Malta Diary 13: Painting the Mediterranean skies
Fireworks in Malta have a long tradition stretching back to the arrival of the Knights of St John of Jerusalem from Rhodes in the late 15th Century. Besides its invaluable and essential use in the art of war, gunpowder also had its joyful and entertainment uses such as the “feu de joie” for gun salutes, the “musketterija” in the form of simultaneously firing of muskets and the “solfarelli d’aria” in the form of St Catherine’s Wheels known in Maltese as “irdieden”.
These and other forms of fireworks were used on special occasions such as the election of a new Grandmaster of the Order, the election of a new Pope or to celebrate or commemorate victories over the invading Ottomans. With the arrival of the British in the early 19th Century these traditions were maintained but many became oriented to British events and these in turn were the catalyst for massive fireworks displays in all village and town festas mainly during the Summer period.
These are manufactured by unpaid Maltese and Gozitan tradesmen mainly motivated by the pique to entertain and get one over neighbouring villages. Most localities have their own “fireworks factory” some of which have grown to attract sub-contracts from the smaller parishes who find it more economically expedient to outsource.
Displays fall into two categories. The “giochi di fuochi” (corrupted into “gigifogo” in Maltese) are terrestrial displays of circular shapes revolving on poles and aerial displays fired into the skies from numerous imitation cannons firing petards skywards. These open in spectacular colourful fashion with a bang and can be individual petards or a rapid succession that provides an unbroken display that can stretch to over 15 minutes.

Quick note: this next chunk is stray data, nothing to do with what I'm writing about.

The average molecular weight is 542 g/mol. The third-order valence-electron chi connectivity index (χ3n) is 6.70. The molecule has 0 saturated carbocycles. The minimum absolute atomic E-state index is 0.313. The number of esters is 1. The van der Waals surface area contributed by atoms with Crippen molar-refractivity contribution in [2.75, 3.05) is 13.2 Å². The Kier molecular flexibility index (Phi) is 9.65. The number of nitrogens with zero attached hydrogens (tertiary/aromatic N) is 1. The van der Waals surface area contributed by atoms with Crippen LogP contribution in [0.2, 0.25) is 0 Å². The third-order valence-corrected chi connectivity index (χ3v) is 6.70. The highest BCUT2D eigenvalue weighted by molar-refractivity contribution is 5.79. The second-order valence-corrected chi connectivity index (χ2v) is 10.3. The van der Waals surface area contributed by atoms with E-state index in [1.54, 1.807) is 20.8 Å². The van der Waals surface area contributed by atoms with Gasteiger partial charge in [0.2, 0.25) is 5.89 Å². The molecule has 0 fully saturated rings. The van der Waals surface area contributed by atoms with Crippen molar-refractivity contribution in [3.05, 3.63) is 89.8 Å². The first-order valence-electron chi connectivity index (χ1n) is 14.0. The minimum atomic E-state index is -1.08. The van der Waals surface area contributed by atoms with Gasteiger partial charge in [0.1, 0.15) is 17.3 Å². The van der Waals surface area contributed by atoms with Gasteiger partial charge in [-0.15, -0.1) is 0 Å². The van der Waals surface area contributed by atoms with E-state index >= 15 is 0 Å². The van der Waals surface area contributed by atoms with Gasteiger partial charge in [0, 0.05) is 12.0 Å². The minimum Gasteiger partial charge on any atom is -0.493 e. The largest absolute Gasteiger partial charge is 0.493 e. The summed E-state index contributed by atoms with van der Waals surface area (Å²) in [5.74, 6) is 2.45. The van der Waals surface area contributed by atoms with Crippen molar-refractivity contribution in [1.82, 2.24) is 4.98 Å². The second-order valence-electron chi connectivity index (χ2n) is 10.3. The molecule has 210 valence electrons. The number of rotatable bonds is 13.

Controversy is never far away. Malta and Gozo are small islands and factories are normally near housing and inhabitants. Manufacturing accidents are frequent, sometimes indirectly caused by weather conditions of high humidity and heat and sometimes by oversight. Enormous eruptions result in mangled deaths, life threatening injuries and loss of various limbs to the victim manufacturers. For every fallen soldier, two young and fresh recruits willingly step into the breach – that is the extent of the craze to participate under constant danger.
The exploding petards are also a source of controversy, insensitive as they are to the elderly, the sick and most household pets. The use of powerful gelignite has now been banned and a National Board regulates strict safety standards, but … boys will be boys.
Admittedly, the end result is heavenly as night skies are painted with a wonderful panorama of colours, shooting stars and rapidly opening concentric circles. Despite the dangers, many have to admit the upside of beauty and pleasure eclipses the downside of dying and being maimed.
On Friday, Saturday and Wednesday, 25th, 26th, and 30th April the Ministry for Tourism and the Malta Tourism Authority will be organising the 13th International Fireworks Festival which has become the piece de resistance for competing manufacturers, including this year international participants from France, Italy, Austria and the UK. This will be overseen by an international judging board of recognised pyrotechnical experts who will award the final prizes. It will include an International Pyromusical Competition.
This year the first session will take place in Marsaxlokk, in Bugibba the following day and the final session and award giving over the Valletta Grand Harbour, all displays being over water.
Many, many thousands of spectators are attracted and competition and pique are frantic, the enthralled “ooohs” and “aaahs” being the real prize for the manufacturers, as well as that of smugly lording it over rival manufacturers.